And the last sighting from the bankruptcy trustee Alvarez & Marsal shows losses vastly in excess of what the FDIC reports. This was our summary of the latest sighting in the Financial Times: Take the creditor claims of $250 to $350 billion. Against that we now have assets we will generously peg at $60 billion. So we now have a $190 to $290 billion shortfall. The midpoint is nearly double the last loss estimate.

Of that total, bankruptcy overseer Alvarez & Marsal has tried to claim that $50 to $75 billion was due to the disorderly failure. Even if you accept the high end of their range, you get $115 to $215 billion in losses. But Alvarez & Marsal has reason to exaggerate the “disorderly BK” losses. The experts I am in contact with who are working on the BK say that $15 to at the very top $30 billion in losses is attributable to the rushed process. That gives a range of $160 to $260 billion in losses to unsecured creditors.

By contrast, the FDIC in the report tries to claim the losses were only the asset side overvaluations of $50 to $70 billion of troubled assets and that the losses would have been only $40 billion. This is a gap of roughly $120 to $220 billion. We are supposed to trust them based on their willingness to engage in phony math like this? Yes, the Lehman entities had franchise value that was lost in a liquidation but the scale of the losses being realized demonstrates that the black hole in Lehman’s balance sheet was far greater than the FDIC is pretending that it was.

Finally, EoC naively ignores the sheer logistical nightmare of the valuations and who owed money to whom which has a material impact of the settlement and the negotiating stance of individual parties. Has EoC ever had to deal with this in practice?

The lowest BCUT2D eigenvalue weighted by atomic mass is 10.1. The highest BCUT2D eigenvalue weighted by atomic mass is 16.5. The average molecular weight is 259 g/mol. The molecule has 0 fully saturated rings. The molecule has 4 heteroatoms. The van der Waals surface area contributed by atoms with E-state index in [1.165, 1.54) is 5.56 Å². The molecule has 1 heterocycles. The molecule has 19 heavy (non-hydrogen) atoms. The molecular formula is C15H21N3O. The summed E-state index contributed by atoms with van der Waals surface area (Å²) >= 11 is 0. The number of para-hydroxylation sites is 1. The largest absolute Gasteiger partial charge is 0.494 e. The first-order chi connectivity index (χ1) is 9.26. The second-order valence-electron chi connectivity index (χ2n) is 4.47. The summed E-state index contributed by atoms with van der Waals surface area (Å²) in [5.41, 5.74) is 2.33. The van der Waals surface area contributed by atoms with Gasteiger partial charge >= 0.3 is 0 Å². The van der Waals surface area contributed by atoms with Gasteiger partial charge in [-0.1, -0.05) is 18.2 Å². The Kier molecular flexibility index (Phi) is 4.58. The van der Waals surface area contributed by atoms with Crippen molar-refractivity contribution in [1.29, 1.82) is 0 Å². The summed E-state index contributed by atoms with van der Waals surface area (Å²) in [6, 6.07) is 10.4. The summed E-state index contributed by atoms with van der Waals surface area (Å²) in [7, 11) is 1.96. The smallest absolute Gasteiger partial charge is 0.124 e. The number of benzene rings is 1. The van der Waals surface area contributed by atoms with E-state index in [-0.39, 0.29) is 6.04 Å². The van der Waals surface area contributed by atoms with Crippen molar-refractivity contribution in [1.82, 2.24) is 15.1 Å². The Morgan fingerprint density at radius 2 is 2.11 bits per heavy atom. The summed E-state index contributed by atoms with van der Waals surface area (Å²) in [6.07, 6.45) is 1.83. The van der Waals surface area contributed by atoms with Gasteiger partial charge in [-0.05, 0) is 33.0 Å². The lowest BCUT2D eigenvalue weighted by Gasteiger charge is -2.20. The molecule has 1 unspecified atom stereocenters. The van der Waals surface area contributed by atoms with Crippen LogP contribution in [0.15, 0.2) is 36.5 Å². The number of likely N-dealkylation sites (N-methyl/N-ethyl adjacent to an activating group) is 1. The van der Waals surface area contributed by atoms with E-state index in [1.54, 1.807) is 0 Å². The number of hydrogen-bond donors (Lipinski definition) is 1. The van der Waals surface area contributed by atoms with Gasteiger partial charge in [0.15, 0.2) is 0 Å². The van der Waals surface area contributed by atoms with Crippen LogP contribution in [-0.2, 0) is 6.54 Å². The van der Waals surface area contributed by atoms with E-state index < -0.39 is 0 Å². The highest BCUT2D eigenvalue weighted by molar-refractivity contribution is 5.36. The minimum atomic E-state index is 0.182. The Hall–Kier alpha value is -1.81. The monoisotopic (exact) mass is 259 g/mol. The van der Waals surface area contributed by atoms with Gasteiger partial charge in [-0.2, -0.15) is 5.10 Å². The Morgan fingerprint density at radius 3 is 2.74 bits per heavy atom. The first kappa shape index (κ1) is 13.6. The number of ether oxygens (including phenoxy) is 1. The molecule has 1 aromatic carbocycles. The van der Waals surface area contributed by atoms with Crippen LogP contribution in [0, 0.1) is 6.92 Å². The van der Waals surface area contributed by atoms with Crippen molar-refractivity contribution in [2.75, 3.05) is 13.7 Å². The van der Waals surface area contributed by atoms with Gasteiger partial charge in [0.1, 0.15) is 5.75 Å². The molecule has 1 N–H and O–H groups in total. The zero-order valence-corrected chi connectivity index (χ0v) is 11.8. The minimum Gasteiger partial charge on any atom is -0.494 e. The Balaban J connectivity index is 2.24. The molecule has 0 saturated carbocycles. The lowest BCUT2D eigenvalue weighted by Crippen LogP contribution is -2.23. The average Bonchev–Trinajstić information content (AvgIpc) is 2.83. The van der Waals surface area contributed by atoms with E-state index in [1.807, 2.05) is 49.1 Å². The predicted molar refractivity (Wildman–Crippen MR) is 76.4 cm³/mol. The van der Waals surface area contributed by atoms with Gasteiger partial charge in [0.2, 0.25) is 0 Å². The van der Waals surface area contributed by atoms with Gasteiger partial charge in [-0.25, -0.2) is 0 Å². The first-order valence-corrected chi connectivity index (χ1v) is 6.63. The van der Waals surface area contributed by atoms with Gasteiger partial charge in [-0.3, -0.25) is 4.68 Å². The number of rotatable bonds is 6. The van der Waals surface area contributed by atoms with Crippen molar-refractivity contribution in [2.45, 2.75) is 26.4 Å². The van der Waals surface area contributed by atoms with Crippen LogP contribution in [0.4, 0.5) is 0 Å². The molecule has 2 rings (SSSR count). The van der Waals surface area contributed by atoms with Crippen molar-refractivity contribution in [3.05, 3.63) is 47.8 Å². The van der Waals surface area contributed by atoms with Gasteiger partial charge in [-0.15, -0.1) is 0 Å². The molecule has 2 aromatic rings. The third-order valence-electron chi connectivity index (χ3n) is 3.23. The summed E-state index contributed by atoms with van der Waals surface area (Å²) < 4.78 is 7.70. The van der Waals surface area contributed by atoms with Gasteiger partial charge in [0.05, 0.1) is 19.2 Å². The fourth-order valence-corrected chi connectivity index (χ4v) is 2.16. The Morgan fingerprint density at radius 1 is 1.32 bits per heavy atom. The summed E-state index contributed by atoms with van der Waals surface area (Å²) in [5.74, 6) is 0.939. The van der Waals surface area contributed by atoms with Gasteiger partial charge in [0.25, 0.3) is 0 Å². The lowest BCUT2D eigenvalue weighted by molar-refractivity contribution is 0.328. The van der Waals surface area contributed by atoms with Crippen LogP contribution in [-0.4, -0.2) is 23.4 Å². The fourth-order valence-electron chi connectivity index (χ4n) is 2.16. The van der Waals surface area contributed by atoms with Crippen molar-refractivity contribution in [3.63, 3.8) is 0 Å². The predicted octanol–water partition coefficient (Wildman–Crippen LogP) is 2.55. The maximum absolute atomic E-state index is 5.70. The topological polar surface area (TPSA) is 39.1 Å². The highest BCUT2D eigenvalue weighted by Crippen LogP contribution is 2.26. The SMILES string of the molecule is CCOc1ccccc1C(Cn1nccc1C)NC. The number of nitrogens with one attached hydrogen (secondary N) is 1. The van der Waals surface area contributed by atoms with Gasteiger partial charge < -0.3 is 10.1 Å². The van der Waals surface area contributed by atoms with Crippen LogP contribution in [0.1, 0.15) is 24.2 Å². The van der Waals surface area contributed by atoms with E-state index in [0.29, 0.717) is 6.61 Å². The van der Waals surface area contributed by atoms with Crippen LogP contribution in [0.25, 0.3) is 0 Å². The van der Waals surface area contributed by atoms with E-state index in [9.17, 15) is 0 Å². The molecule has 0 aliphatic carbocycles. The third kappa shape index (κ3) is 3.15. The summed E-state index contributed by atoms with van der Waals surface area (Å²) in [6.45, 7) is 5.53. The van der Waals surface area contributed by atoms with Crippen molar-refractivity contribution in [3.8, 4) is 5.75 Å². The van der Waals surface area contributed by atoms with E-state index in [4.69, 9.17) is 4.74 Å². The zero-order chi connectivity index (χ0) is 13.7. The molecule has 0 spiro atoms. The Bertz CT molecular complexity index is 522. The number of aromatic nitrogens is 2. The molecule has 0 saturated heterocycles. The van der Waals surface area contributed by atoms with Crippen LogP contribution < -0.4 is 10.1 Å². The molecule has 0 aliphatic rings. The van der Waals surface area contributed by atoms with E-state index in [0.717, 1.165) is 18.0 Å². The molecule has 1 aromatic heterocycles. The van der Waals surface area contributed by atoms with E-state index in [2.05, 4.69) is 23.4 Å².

It’s a shame that EoC applies his considerable expertise to defending a flawed process when it would serve the public better to take a more skeptical stance. But his stalwart support for the various “reforms”, with only the occasional, not terribly consequential quibble, makes clear where his loyalties lie.

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  1. Philip Pilkington

    “This then puts the target in a funny position: do you deal with these drive-by shootings which have either not engaged or misrepresented your argument, by cherry picking and selective omission?”

    If the blogosphere informally stuck to avoiding this mode of argument and engaging directly with the words people actually write — which is essentially what is informally (perhaps even formally) adhered to in academia — it would be a better place for it. If an argument is consistent every part of it should stand alone and not rely on some broad (usually ideological) point being made therein. If this mode of argument were adhered to we wouldn’t have to put up with nonsense blog posts by Krugman et all about MMT — who knows… people might actually have to put the effort in to understanding exactly what others, not to mention themselves, are actually saying. Scary prospect.

    1. Francois T

      “it should stand alone and not rely on some broad (usually ideological) point being made therein”

      Like the ideological point you made on Krugman 2 lines below the quote above?


      1. Philip Pilkington

        You see how bad it’s got people? This poor sod can’t tell the difference between ideology and engaging properly with your interlocutors.

        The blogosphere has fried the poor chap’s brain!

      2. Philip Pilkington

        Sorry, dude… here we’ll attempt some reconstruction…